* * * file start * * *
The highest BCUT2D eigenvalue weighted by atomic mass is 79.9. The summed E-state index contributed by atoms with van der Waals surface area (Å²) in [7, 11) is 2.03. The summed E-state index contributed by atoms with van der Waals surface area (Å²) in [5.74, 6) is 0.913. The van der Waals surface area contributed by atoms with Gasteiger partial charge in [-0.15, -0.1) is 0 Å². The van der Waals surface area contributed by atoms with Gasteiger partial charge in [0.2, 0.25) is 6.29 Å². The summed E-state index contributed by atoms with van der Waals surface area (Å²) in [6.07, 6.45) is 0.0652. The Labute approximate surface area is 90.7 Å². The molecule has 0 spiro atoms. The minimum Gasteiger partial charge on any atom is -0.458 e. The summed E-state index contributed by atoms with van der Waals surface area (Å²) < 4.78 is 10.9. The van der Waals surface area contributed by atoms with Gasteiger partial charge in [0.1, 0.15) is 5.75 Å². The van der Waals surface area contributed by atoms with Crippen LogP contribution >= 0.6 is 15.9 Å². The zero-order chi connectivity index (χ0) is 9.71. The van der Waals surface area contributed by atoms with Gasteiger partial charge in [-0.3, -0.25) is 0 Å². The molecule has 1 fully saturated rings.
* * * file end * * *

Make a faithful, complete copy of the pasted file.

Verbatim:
The highest BCUT2D eigenvalue weighted by atomic mass is 79.9. The summed E-state index contributed by atoms with van der Waals surface area (Å²) in [7, 11) is 2.03. The summed E-state index contributed by atoms with van der Waals surface area (Å²) in [5.74, 6) is 0.913. The van der Waals surface area contributed by atoms with Gasteiger partial charge in [-0.15, -0.1) is 0 Å². The van der Waals surface area contributed by atoms with Gasteiger partial charge in [0.2, 0.25) is 6.29 Å². The summed E-state index contributed by atoms with van der Waals surface area (Å²) in [6.07, 6.45) is 0.0652. The Labute approximate surface area is 90.7 Å². The molecule has 0 spiro atoms. The minimum Gasteiger partial charge on any atom is -0.458 e. The summed E-state index contributed by atoms with van der Waals surface area (Å²) < 4.78 is 10.9. The van der Waals surface area contributed by atoms with Gasteiger partial charge in [0.1, 0.15) is 5.75 Å². The van der Waals surface area contributed by atoms with Crippen LogP contribution >= 0.6 is 15.9 Å². The zero-order chi connectivity index (χ0) is 9.71. The van der Waals surface area contributed by atoms with Gasteiger partial charge in [-0.3, -0.25) is 0 Å². The molecule has 1 fully saturated rings.